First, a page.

UK Little Owl Project

Dedicated to UK Little Owl research and conservation


Welcome to the UK Little Owl Project

The UK's Little Owl population is rapidly declining. We want to help our Little Owls. So, we've launched a project dedicated to UK Little Owl research and conservation.

You can read our aims here. We want to further our understanding of UK Little Owl ecology. We support, develop & promote new and existing UK Little Owl research and conservation projects. We're already working with a number of owl projects.

We’re really keen to find out where you're spotting Little Owls. This information helps bird groups to install nest boxes close to sightings. Have you seen or heard a Little Owl recently? We'd love for you to report your sightings here. We've included an automatic GPS option so you can add your sightings in the field. Not seen a Little Owl before? Read our spotter's guide for tips on where you can see them.

Please follow our blog and @UKLittleOwls for regular research and conservation news, advice on how you can help your local Little Owls, and project updates. Emily recorded a Little Owl breeding attempt in 2015; you can watch videos via our blog.

This project was established by Dr Emily Joáchim with the kind assistance of Andy Rouse. Emily runs this project and has studied UK Little Owls since 2008. We'd love for you to support our work − you can find out more here. You can donate here.




UK Little Owl Project Blog

Monitoring Little Owl nests

26-05-2016

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National Nest Box Week: Little Owls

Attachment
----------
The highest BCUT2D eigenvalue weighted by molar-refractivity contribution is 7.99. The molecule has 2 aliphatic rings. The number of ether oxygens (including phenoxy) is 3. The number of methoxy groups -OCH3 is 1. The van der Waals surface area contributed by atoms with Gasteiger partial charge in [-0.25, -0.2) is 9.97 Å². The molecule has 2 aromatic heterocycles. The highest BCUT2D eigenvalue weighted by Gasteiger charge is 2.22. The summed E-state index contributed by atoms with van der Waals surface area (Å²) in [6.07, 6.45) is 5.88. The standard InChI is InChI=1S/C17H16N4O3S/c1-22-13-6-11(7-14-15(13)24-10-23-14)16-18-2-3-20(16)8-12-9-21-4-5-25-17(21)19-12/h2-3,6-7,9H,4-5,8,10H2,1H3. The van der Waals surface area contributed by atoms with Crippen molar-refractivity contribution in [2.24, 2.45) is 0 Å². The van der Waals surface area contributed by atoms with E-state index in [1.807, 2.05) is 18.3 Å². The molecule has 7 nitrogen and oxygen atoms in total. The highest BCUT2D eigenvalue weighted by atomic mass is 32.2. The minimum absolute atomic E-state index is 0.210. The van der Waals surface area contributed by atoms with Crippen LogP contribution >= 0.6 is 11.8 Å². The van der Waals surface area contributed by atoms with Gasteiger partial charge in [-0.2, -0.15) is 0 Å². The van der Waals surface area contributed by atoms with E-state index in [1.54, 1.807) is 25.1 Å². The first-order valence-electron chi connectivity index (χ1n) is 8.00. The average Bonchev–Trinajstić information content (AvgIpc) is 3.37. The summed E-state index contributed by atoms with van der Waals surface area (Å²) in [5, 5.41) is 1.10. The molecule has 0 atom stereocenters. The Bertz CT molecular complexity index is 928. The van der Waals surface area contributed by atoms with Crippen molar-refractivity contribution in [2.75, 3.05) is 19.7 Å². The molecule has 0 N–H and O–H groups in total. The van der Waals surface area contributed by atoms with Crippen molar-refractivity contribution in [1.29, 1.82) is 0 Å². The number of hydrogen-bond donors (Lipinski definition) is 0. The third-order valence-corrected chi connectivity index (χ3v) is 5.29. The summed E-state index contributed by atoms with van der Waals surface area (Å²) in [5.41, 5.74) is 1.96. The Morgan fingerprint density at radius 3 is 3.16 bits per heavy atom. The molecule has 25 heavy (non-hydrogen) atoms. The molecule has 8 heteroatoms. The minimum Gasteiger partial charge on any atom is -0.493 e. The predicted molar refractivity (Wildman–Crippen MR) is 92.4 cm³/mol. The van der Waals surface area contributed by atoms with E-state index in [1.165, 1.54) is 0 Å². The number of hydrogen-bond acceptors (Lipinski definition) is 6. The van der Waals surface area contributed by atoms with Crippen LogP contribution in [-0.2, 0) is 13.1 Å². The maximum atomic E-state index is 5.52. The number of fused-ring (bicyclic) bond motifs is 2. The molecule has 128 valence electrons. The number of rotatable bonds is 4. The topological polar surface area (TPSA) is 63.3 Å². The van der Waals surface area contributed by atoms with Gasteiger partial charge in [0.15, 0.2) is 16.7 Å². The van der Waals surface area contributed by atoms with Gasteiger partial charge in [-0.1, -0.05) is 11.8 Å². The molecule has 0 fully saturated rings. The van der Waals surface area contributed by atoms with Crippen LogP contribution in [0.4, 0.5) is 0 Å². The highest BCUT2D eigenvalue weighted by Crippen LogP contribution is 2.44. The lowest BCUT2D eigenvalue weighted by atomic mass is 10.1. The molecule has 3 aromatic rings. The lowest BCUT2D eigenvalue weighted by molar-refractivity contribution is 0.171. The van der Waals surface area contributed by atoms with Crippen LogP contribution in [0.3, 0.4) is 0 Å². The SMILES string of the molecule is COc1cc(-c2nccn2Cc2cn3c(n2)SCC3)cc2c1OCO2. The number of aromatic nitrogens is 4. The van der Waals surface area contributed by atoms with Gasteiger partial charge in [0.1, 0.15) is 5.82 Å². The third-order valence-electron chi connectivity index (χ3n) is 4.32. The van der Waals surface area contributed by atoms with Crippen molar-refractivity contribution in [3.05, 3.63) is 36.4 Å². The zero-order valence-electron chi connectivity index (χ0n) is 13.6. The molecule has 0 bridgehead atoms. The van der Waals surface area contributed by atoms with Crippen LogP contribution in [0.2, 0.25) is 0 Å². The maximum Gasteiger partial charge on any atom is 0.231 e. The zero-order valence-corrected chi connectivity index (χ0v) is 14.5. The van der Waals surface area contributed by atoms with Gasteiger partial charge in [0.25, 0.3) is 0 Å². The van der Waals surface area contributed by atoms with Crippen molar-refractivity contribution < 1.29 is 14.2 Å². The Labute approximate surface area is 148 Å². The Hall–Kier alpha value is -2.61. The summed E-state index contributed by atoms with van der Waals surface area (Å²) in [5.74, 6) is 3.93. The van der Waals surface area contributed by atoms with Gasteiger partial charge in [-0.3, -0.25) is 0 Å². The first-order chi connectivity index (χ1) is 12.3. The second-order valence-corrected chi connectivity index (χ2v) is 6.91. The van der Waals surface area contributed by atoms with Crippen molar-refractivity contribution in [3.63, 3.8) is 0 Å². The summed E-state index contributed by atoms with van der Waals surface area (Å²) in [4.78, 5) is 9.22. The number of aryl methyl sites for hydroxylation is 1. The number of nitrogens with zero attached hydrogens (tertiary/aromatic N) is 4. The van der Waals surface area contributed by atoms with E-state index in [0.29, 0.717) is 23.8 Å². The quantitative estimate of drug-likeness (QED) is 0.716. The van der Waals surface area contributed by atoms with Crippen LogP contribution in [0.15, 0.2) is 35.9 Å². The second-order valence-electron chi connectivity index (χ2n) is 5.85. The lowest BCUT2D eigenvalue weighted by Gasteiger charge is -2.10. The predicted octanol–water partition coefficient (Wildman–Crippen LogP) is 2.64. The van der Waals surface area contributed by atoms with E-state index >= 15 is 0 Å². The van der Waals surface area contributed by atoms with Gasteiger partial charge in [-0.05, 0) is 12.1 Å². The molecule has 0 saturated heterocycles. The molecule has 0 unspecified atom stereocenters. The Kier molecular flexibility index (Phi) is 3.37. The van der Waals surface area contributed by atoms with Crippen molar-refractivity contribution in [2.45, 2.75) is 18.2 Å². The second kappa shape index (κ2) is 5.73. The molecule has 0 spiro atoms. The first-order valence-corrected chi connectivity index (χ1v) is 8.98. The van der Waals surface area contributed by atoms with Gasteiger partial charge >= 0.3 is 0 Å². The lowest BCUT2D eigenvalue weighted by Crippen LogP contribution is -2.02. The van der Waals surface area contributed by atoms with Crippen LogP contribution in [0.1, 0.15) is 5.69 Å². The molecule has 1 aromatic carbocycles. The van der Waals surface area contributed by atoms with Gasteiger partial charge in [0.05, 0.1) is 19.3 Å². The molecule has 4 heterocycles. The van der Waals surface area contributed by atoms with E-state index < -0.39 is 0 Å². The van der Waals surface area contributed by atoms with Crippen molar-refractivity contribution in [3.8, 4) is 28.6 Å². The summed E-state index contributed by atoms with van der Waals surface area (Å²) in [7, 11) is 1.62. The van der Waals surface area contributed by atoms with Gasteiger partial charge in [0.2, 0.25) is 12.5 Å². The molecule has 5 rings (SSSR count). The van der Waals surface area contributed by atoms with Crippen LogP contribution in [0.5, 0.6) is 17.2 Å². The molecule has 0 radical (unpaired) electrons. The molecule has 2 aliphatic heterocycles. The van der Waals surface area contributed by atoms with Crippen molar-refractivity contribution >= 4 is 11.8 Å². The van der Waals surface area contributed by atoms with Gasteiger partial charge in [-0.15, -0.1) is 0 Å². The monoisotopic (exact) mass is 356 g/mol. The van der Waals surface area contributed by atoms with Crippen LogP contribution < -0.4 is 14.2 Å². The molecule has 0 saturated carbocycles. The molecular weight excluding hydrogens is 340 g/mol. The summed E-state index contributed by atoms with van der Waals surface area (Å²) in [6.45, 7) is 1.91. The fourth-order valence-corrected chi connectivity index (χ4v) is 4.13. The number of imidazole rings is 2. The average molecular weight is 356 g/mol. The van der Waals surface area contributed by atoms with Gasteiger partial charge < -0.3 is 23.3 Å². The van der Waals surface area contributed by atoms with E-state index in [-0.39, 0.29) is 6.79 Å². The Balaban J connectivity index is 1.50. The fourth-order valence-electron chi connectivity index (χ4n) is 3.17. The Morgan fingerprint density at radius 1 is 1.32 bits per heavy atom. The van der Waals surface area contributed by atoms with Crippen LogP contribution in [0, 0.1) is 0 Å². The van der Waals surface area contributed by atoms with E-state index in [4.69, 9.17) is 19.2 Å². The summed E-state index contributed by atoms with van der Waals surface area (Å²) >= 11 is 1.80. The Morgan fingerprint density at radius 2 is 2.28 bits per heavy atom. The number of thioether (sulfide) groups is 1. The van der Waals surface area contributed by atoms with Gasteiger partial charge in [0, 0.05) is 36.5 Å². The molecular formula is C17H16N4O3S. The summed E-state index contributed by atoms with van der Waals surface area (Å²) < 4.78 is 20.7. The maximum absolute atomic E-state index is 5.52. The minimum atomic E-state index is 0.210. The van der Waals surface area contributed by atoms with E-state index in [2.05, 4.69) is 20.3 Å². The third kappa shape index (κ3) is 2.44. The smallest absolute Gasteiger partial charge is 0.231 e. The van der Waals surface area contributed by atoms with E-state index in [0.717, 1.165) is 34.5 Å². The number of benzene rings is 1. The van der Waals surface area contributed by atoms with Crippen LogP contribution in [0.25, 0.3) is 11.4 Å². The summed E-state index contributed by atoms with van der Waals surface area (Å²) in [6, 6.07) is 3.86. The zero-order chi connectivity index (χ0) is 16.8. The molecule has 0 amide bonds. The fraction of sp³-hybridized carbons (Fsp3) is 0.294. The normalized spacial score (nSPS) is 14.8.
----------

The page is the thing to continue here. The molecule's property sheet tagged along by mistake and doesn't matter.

14-02-2016

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Book review: Undiscovered Owls

Undiscovered Owls by Magnus Robb and The Sound Approach

28-11-2015

Read more

Report Sightings

To report a sighting, we need to gather as much detail as possible. Click "Start Reporting" to begin the process.

Details

Location  

Use one of the following options to log the sighting location. Or simply drag the red marker on the map below to the precise location.

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Sightings Map

Little Owl pairs occupy their territory throughout the year

Little Owl retina cells are more similar to diurnal raptors than owls

Juvenile Little Owls often stay in the vicinity of their natal site until September

Little Owls are able to hunt and fly in the rain; they often eat earthworms

Little Owls locate mammalian prey with high accuracy using their hearing and sight

Juvenile Little Owls are able to focus their eyes on an object from 14 days old

Little Owls breed in tree hollows, farm buildings and nest boxes

Little Owls catch prey by stooping on it from a perch or running after it on the ground

Little Owls have pale feathers around their eyes which gives them their frowning expression

Contact

For media enquiries or if you require any further information regarding UK Little Owl Project, please complete the form below to contact Dr Emily Joáchim.